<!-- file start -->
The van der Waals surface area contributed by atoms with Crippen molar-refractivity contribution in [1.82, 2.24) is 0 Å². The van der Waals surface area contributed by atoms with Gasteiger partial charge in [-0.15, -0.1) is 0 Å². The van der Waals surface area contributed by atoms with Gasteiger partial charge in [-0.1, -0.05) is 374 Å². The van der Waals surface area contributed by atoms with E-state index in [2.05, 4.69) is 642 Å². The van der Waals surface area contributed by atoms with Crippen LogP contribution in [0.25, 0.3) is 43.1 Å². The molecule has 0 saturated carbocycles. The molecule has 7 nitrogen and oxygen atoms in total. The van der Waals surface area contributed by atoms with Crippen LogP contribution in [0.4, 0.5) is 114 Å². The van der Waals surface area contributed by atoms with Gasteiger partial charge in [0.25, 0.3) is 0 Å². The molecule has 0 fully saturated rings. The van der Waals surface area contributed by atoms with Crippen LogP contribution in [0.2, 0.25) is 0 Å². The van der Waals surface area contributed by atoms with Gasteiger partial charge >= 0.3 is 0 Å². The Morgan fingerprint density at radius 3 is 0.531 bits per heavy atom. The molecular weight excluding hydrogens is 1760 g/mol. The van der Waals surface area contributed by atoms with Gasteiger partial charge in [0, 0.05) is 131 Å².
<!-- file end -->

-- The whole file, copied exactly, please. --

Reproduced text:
The van der Waals surface area contributed by atoms with Crippen molar-refractivity contribution in [1.82, 2.24) is 0 Å². The van der Waals surface area contributed by atoms with Gasteiger partial charge in [-0.15, -0.1) is 0 Å². The van der Waals surface area contributed by atoms with Gasteiger partial charge in [-0.1, -0.05) is 374 Å². The van der Waals surface area contributed by atoms with E-state index in [2.05, 4.69) is 642 Å². The van der Waals surface area contributed by atoms with Crippen LogP contribution in [0.25, 0.3) is 43.1 Å². The molecule has 0 saturated carbocycles. The molecule has 7 nitrogen and oxygen atoms in total. The van der Waals surface area contributed by atoms with Crippen LogP contribution in [0.4, 0.5) is 114 Å². The van der Waals surface area contributed by atoms with Gasteiger partial charge in [0.25, 0.3) is 0 Å². The molecule has 0 fully saturated rings. The van der Waals surface area contributed by atoms with Crippen LogP contribution in [0.2, 0.25) is 0 Å². The van der Waals surface area contributed by atoms with Gasteiger partial charge >= 0.3 is 0 Å². The Morgan fingerprint density at radius 3 is 0.531 bits per heavy atom. The molecular weight excluding hydrogens is 1760 g/mol. The van der Waals surface area contributed by atoms with Gasteiger partial charge in [0, 0.05) is 131 Å².